Those within the sector will be hoping for detail within the plan that Mr Johnson has committed to publishing in the week of February 22 – the contents of which he said will “depend on the continued success of our vaccination programme, the capacity of the NHS, and on deaths falling at the pace we would expect as more people are inoculated”.

He told MPs he hopes to be able to “populate the diary” with estimated dates for the loosening of specific restrictions in the “next few weeks”.

Earlier this month, some researchers suggested bars and restaurants should stay shut until May.

Dr Marc Baguelin, from Imperial College London, who sits on the Scientific Pandemic Influenza Group on Modelling (Spi-M) which advises the Government, said the opening of the hospitality sector before then would lead to another “bump” in transmission.

The British Beer and Pub Association has called for the Government to lay out a “clear road map” for the sector, warning that the prospect of places being forced to shut until May requires an extension of financial support “for them to survive, and to brewers whose businesses also face jeopardy”.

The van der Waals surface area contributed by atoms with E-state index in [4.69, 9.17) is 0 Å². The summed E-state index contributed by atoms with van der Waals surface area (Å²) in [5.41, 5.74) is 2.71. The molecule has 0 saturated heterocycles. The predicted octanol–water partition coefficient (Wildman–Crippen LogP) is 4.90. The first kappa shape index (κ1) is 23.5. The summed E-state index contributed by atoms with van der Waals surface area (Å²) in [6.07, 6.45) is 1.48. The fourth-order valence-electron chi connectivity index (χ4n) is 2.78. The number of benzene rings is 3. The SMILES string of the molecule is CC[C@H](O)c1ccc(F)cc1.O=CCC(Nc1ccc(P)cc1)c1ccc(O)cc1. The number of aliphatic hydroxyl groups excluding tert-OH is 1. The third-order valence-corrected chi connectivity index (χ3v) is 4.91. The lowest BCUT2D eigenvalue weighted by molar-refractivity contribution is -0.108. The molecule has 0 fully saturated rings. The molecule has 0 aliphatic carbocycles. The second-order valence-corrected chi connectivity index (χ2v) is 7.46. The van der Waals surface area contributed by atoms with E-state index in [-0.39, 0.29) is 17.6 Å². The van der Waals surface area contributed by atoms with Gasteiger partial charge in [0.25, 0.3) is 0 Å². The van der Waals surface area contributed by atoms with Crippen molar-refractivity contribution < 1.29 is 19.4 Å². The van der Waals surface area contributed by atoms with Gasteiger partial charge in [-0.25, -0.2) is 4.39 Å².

– And how does it look for travel?

In a toughening up of restrictions, Mr Johnson announced that arrivals into the UK from countries already subject to a travel ban due to concerns over mutant strains of coronavirus – including South Africa, Portugal and South American nations – will be quarantined in hotels or other Government-provided accommodation for 10 days.

An announcement is expected on quarantine hotels for arriving travellers (Steve Parsons/PA)
Quarantine hotels will be provided for arrivals from some higher risk countries (Steve Parsons/PA)

Mr Johnson said: “In order to reduce the risk posed by UK nationals and residents returning home from these countries, I can announce that we will require all such arrivals who cannot be refused entry to isolate in Government-provided accommodation, such as hotels, for 10 days without exception.

“They will be met at the airport and transported directly into quarantine. The Department of Health and Social Care is working to establish these facilities as quickly as possible.”